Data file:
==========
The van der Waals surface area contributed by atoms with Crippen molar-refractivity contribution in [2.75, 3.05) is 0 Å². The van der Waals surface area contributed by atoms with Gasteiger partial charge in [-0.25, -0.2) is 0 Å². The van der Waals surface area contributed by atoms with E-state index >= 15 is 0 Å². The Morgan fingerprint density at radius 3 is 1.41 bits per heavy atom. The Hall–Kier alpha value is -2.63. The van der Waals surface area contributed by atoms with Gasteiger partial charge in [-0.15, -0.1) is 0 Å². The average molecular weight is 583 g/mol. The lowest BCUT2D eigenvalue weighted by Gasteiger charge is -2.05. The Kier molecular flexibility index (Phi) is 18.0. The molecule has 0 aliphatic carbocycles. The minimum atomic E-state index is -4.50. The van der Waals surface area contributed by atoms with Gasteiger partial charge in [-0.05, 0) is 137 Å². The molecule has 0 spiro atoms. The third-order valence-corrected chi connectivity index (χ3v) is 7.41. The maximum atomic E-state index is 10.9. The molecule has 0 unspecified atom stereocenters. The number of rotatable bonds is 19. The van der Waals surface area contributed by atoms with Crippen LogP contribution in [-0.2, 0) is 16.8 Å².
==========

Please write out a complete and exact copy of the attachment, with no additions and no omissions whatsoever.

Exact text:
The van der Waals surface area contributed by atoms with Crippen molar-refractivity contribution in [2.75, 3.05) is 0 Å². The van der Waals surface area contributed by atoms with Gasteiger partial charge in [-0.25, -0.2) is 0 Å². The van der Waals surface area contributed by atoms with E-state index >= 15 is 0 Å². The Morgan fingerprint density at radius 3 is 1.41 bits per heavy atom. The Hall–Kier alpha value is -2.63. The van der Waals surface area contributed by atoms with Gasteiger partial charge in [-0.15, -0.1) is 0 Å². The average molecular weight is 583 g/mol. The lowest BCUT2D eigenvalue weighted by Gasteiger charge is -2.05. The Kier molecular flexibility index (Phi) is 18.0. The molecule has 0 aliphatic carbocycles. The minimum atomic E-state index is -4.50. The van der Waals surface area contributed by atoms with Gasteiger partial charge in [-0.05, 0) is 137 Å². The molecule has 0 spiro atoms. The third-order valence-corrected chi connectivity index (χ3v) is 7.41. The maximum atomic E-state index is 10.9. The molecule has 0 unspecified atom stereocenters. The number of rotatable bonds is 19. The van der Waals surface area contributed by atoms with Crippen LogP contribution in [-0.2, 0) is 16.8 Å².